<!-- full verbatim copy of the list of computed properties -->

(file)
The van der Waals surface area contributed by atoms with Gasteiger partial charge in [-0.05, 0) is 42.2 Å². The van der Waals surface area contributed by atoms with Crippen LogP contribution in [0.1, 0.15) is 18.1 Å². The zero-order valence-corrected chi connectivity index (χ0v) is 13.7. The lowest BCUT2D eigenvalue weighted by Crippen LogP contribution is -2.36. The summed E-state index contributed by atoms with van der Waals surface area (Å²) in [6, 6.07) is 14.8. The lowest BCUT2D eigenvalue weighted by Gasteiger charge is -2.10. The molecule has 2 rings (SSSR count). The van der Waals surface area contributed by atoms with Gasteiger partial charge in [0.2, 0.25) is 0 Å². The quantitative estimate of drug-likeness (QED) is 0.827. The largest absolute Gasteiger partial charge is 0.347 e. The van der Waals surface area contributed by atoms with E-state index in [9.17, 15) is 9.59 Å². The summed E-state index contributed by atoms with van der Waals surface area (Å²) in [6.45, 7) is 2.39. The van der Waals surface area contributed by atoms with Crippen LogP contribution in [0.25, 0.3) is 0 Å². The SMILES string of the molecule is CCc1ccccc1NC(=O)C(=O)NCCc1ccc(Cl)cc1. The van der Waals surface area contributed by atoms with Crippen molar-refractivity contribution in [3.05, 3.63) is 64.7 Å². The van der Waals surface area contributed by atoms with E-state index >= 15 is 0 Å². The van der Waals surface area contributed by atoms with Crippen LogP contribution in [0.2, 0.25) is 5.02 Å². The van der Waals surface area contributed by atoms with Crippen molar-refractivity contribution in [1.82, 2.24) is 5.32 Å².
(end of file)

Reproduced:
The van der Waals surface area contributed by atoms with Gasteiger partial charge in [-0.05, 0) is 42.2 Å². The van der Waals surface area contributed by atoms with Crippen LogP contribution in [0.1, 0.15) is 18.1 Å². The zero-order valence-corrected chi connectivity index (χ0v) is 13.7. The lowest BCUT2D eigenvalue weighted by Crippen LogP contribution is -2.36. The summed E-state index contributed by atoms with van der Waals surface area (Å²) in [6, 6.07) is 14.8. The lowest BCUT2D eigenvalue weighted by Gasteiger charge is -2.10. The molecule has 2 rings (SSSR count). The van der Waals surface area contributed by atoms with Gasteiger partial charge in [0.2, 0.25) is 0 Å². The quantitative estimate of drug-likeness (QED) is 0.827. The largest absolute Gasteiger partial charge is 0.347 e. The van der Waals surface area contributed by atoms with E-state index in [9.17, 15) is 9.59 Å². The summed E-state index contributed by atoms with van der Waals surface area (Å²) in [6.45, 7) is 2.39. The van der Waals surface area contributed by atoms with Crippen LogP contribution in [0.25, 0.3) is 0 Å². The SMILES string of the molecule is CCc1ccccc1NC(=O)C(=O)NCCc1ccc(Cl)cc1. The van der Waals surface area contributed by atoms with Crippen molar-refractivity contribution in [3.05, 3.63) is 64.7 Å². The van der Waals surface area contributed by atoms with E-state index >= 15 is 0 Å². The van der Waals surface area contributed by atoms with Crippen LogP contribution in [0.2, 0.25) is 5.02 Å². The van der Waals surface area contributed by atoms with Crippen molar-refractivity contribution in [1.82, 2.24) is 5.32 Å².